When to Put the Die in Dialogue at Make Mine Mystery talks about the importance of nonverbal reactions in conversations. You’ll find a good list here of behaviors people do depending on their emotional state. Also be sure to check out The Nonverbal Dictionary for other ideas, which I stumbled up thanks to Angela Ackerman’s Zombie Crew.
We often approach dialogue as a specific aspect of writing, but if done well, it can function in a variety of ways. A post over at The Blood-Red Pencil called Dialogue: Just the Way We Talk? shows that dialogue can be action, a means of defining character, showing emotion and mood, and intensifying conflict.
Theater Techniques to Sharpen Your Dialog provides a useful overview of how to make your dialogue show characters’ motivations and suggests that each line of dialogue should represent a win or a loss for each character – another way of introducing or intensifying the conflict in your story.
How you present dialogue can also influence your story’s pacing. In “Good Dialogue,” the Editor Said, the author states:
Manipulate the story’s pacing with dialogue. Don’t ignore the emotional state of your character. If she’s upset, don’t let her think deep thoughts, or speak in long sentences. We’re human. When upset, we speak in fragments. Clipped tones. To convert the emotion to the writing, use short, terse sentences and paragraphs. Forceful verbs. No frills. No fluff. Nothing to slow the reader down. This technique quickens the pacing. The reader reads faster, thus senses urgency. Conversely, to slow the pace during tender, poignant moments, do the opposite–allow your characters to think longer, more leisurely, unhurried thoughts, and let them speak in flowing, sensory-oriented sentences that slowly drift down the page. This tool conveys a character’s emotions to the reader, gains reader empathy.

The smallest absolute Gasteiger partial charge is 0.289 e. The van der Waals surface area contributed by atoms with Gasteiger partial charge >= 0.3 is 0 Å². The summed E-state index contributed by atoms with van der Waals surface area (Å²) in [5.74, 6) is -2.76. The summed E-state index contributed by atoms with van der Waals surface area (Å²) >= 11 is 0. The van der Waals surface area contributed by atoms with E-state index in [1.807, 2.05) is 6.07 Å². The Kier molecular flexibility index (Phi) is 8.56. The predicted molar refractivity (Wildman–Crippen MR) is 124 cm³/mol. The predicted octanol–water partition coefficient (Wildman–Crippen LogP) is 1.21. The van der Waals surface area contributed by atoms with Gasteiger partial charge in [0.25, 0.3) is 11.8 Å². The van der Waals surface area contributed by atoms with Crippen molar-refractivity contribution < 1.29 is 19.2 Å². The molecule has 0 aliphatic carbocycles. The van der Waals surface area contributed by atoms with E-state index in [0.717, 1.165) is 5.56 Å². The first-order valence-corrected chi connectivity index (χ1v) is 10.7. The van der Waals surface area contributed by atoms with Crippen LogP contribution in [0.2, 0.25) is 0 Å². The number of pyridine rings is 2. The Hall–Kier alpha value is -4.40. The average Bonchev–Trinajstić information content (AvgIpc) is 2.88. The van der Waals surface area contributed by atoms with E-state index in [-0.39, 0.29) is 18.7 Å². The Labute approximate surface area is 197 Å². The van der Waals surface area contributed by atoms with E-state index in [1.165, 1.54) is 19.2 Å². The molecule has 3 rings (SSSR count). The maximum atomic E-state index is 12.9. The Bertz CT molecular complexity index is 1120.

All stories need to be revisited at some point, and the links below offer useful tips and tricks to keep in mind when revising your dialogue.
Writing the Short Story 6: Dialogue includes a list of generalizations for dialogue, revision tips, and exercises to make your dialogue snap, crackle, and pop.
For the ladies out there, read Therese Walsh’s post Turning X’s into Y’s – Guy Talk that Works to ensure your representing your male characters’ speech patterns correctly. And yes, the Gender Genie does work.
Trying to channel your inner teenager? Check out YA Characters – Four Tips for Portraying Young Adult Characters and Strange Things about High School in YA Books to get a better sense of how your YA characters should act and sound.
Internal monologues are the dialogue of your character’s brains. They can do a lot for deepening character and setting the tone, but the can also bring the action of the story to a screeching halt. The Dos and Don’ts of Internal Monologues at Wordplay explain the best way to implement internal monologues in your story.
What if you only have one character who spends the majority of time on the page alone? Author Clarissa Draper has a list of Creative Ways to Add Dialogue to One-Character Scenes.
Finally agent Nathan Bransford weighs in: About Those Books Beginning with Dialogue.
I hope you find these resources valuable as you craft the perfect lines for your characters! And if I’ve overlooked anything, please let me know in the comments!